Long term outcome in Lambert-Eaton myasthenic syndrome without lung cancer.
Maddison P., Lang B., Mills K., Newsom-Davis J.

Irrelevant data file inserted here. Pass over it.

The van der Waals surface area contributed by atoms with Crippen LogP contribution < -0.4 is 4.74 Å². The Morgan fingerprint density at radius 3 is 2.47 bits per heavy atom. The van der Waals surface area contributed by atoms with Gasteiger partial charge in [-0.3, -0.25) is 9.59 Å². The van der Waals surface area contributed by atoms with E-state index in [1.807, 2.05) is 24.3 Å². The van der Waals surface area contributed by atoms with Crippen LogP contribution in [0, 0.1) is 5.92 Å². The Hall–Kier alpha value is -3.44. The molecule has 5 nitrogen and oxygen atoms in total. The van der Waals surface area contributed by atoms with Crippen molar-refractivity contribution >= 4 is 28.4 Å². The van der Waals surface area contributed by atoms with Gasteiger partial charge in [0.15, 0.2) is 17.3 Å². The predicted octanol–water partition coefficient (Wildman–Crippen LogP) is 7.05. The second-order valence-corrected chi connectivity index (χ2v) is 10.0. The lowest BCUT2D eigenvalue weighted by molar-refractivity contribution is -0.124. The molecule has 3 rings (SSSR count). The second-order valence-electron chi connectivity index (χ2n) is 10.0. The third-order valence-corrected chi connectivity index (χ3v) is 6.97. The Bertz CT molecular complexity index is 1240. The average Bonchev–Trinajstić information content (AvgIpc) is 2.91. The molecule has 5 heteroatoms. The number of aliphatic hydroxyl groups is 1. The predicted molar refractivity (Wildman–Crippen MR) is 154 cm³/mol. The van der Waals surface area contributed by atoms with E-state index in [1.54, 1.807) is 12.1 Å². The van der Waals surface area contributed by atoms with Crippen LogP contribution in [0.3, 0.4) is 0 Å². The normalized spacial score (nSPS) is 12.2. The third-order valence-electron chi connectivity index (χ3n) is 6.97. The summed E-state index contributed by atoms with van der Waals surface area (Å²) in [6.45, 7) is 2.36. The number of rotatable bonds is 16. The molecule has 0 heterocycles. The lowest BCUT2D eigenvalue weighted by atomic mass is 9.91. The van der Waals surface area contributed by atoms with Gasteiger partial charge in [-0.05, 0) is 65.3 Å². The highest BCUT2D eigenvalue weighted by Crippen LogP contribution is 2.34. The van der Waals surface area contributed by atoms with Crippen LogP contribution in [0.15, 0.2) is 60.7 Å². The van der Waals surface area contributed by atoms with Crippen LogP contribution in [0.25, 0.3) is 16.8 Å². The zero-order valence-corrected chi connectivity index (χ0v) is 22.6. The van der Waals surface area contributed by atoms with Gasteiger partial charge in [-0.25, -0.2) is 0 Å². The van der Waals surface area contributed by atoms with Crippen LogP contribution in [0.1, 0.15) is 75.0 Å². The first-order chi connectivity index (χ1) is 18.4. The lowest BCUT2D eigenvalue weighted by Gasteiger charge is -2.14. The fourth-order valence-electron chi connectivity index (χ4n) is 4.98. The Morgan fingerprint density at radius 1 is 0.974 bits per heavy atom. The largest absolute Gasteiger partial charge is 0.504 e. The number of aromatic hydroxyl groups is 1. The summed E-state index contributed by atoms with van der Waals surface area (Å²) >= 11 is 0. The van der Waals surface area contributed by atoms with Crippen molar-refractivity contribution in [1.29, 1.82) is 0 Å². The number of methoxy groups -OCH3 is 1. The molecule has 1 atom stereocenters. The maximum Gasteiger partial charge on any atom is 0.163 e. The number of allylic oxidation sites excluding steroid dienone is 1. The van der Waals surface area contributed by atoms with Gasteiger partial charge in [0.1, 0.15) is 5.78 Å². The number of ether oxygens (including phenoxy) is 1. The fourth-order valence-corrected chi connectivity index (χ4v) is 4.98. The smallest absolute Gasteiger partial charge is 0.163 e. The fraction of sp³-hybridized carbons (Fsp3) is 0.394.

OBJECTIVES: To determine the prognosis in patients with Lambert-Eaton myasthenic syndrome (LEMS) without small cell lung cancer (SCLC), and to analyse longitudinal clinical, electrophysiological, and immunological data on each patient to establish prognostic factors for long term outcome. METHODS: The retrospective and part prospective study of 47 patients with LEMS was undertaken from data recorded during visits to a specialist neuromuscular clinic. Serial measurements of muscle strength score in shoulder abduction, elbow extension and hip flexion, compound muscle action potential (CMAP) amplitude, and postcontraction increment in abductor digiti minimi (ADM), and anti-P/Q-type voltage gated calcium channel (VGCC) antibody titre were made at each visit. RESULTS: Muscle strength scores were improved in 88% of patients after a median duration of immunosuppressive treatment of 6 years (range 1.3 to 17 years); anti-VGCC antibody titres fell in 52% after treatment; and mean resting CMAP amplitude improved from 2.7 mV initially to 8.8 mV after 2 years of treatment p<0.001). Initial pretreatment anti-VGCC antibody titre did not correlate significantly with either CMAP amplitude, CMAP increment, or clinical score: from serial measurements made during follow up, significant correlation between antibody titre and CMAP amplitude was seen in only two patients. Sustained clinical remission was achieved by 20 (43%) of whom only four remained in remission without the need for immunosuppression. Using a Cox proportional hazards model, the only independent predictor of sustained clinical remission was initial pretreatment clinical score (p=0.03). Lymphoma presented in three patients during the study. CONCLUSIONS: The prognosis in patients with LEMS without SCLC is favourable, although patients often need significant doses of immunosuppressive treatment to remain clinically stable. Only initial clinical muscle strength measurements and not anti-VGCC antibody titres or electrophysiological recordings are predictive of long term outcome.